motor vehicles, not simply motorcycle and moped riders, and for
different purposes as well as providing greater clarity about
the nature of the enabling powers, such as provision to include
an appeals system for trainers.
15. As is currently
the case with courses for moped and motorcycle riders, the training
obligation will be discharged when the trainer is satisfied that
the trainee has achieved the appropriate standard of competence.
Regulations will specify matters such as course content, approval
of training bodies for organising courses and certification of
16. Depending on
the type of motor vehicle, it is considered sensible to introduce
a training requirement at different stages in the learning process.
The new clause will enable the Secretary of State to require a
person to undertake training:
- before he would be allowed to take a driving
test or a particular part of a test (almost all tests being conducted
as 2-part tests, theoretical and practical);
- before he could use a provisional licence, or
automatic provisional entitlement, to drive on the road (so that
the Department would be able to introduce a basic training requirement
for drivers of all types of vehicle);
- before he could be granted a full licence for
a class of vehicle following the passing of a test for a different
class of vehicle, (unlike the current position where, for example,
a person passing a motor car test could be granted a full licence
to ride a moped without having had any experience or training
in riding one);
- before he could drive motor vehicles of a particular
class in particular circumstances (so that the Department could,
for example, require a person who had passed a test to drive a
large goods vehicle to be supervised while driving a loaded vehicle
until such time as he had received training in the driving of
driver training schemes by regulation allows the Secretary of
State to bring forward individual schemes for different types
of motor vehicle as they are developed, and flexibility to adjust
the content of training schemes in the light of experience and
research evidence. The clause allows different schemes to be prescribed
in different circumstances, and for exemptions to be prescribed
from a training requirement.
18. As with the
current provision for motorcycle and moped rider training courses,
regulations will be subject to negative resolution procedure by
virtue of section 195(3) of the 1988 Act. Before making regulations,
the Secretary of State will, in line with section 195(2) of the
1988 Act, undertake consultation with representative organisations.
DRIVING INSTRUCTORS: APPEALS AND RELATED MATTERS
19. New clauses (Register of approved instructors:
appeals and Taking effect of decisions about instructors)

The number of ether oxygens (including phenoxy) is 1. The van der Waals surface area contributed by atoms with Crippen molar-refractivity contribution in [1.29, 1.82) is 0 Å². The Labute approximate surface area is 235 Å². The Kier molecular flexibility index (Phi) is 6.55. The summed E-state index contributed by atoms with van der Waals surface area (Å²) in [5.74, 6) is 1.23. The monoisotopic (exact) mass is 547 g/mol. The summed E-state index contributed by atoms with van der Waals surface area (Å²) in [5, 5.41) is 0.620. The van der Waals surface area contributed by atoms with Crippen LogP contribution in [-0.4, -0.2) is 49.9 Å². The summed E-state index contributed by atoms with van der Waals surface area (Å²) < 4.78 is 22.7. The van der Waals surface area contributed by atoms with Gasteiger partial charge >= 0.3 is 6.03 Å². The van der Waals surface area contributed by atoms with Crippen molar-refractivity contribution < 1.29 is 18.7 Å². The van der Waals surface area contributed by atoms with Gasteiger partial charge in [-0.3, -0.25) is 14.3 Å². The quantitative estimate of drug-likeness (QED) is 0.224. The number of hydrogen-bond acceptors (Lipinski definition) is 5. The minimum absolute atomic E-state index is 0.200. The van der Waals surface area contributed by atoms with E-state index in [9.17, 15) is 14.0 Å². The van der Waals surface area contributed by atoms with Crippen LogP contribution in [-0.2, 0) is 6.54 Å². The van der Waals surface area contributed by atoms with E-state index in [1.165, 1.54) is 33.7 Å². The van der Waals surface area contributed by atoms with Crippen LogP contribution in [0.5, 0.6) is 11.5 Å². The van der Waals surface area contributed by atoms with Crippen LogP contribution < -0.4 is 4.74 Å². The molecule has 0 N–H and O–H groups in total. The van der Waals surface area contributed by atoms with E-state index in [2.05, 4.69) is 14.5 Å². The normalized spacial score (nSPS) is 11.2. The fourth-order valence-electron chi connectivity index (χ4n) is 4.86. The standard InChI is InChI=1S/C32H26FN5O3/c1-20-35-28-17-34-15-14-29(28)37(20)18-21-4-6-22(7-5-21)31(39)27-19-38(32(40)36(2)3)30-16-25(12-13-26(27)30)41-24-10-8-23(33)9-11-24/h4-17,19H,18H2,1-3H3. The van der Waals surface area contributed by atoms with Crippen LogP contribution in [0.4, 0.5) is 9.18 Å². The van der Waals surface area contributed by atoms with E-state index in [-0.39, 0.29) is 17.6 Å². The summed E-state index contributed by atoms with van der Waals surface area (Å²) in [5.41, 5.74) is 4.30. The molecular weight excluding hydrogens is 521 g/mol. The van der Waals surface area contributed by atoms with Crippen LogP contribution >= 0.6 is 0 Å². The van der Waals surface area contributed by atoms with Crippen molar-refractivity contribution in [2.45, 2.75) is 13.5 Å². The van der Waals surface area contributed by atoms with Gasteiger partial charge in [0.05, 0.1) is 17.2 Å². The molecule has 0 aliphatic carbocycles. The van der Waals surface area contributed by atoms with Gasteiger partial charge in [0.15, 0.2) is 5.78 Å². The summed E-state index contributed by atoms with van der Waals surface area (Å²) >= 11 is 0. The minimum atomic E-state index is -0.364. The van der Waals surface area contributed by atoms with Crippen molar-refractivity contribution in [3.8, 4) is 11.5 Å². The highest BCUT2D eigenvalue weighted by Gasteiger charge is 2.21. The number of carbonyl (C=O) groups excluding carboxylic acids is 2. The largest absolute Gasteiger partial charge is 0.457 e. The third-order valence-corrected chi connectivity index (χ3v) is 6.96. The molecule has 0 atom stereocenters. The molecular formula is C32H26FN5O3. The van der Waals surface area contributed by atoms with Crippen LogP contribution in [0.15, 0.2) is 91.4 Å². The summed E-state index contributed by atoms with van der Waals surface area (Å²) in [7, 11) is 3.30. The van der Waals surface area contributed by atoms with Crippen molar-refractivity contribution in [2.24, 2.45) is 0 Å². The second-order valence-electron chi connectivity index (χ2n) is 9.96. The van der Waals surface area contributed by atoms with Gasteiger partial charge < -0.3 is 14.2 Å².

and paragraphs 7 to 12 of the new Schedule, provide for improvements
to the regulation of professional car driving instructors, which
is provided for in Part V of the 1988 Act. In particular, provision
is made for appeals against decisions of the Registrar of Approved
Driving Instructors (ADIs) to be determined by the Transport Tribunal
and not the Secretary of State, and for magistrates' courts (Sheriffs
in Scotland) to have the power to review the conduct of tests
of continued ability and fitness to give instruction and emergency
control assessments as well as qualifying examinations.
20. Paragraph 9
of the Schedule amends the regulation-making power in section
132 of the 1988 Act. Paragraph 9(3)(b) provides that (in addition
to the current fee for the qualifying examination) fees can be
charged for the periodic tests of continued ability and fitness
to give instruction which instructors must undergo. Paragraph
9(3)(c) enables the Secretary of State to require a candidate
for a test of continued ability and fitness to give instruction
to provide him with appropriate particulars.
21. Paragraph 10
of the Schedule extends the existing regulation-making power to
enable the Secretary of State to charge a fee to recover his costs
for undertaking an emergency control assessment of a disabled
a power to charge a specific fee for each type of test, so that
the user pays for the public sector costs associated with the
particular activity, is fairer and better meets the principles
of better regulation. Currently, where no test fees are charged
any costs incurred by the Registrar or Secretary of State are
met from other fees paid by ADIs. This means that higher graded
ADIs, who take fewer tests of continued ability and fitness to
give instruction, are subsidising the remainder.
23. Treating the level of test fees and test particulars
as matters to be dealt with by regulation affords the Secretary
of State the flexibility to adjust these consequential provisions
as circumstances change.
24. As is currently
the case, regulations made under these powers would be subject
to negative resolution procedure by virtue of section 195(3) of
the 1988 Act. Although it is not a requirement of section 195(2)
of the 1988 Act, the Secretary of State has established the practice,
before making regulations under Part V of the 1988 Act (which
provides for the regulation of driving instructors) of undertaking
consultation with representative organisations.
25. Driver training
issues are not devolved.
26. Two new clauses aimed at minimising traffic delays
and congestion caused by continued and lengthy street works, primarily
by the utility companies. Section 74 of the New Roads and Street
Works Act 1991 gives the Secretary of State powers to make regulations
which enable highway authorities to charge for overstaying in
the maintainable highway. Ministers announced in April 2000 that
section 74 would be implemented and draft regulations have since
been issued for public consultation.
NEW CLAUSE - CHARGE DETERMINED BY REFERENCE TO DURATION
OF WORKS ("LANE RENTAL")
27. Subsection (1) of this new clause would provide
powers for the Secretary of State to introduce regulations that
would require utilities to pay a charge to an approved highway
authority for occupying the street when carrying out street works,
ie "lane rental". The new clause inserts a new section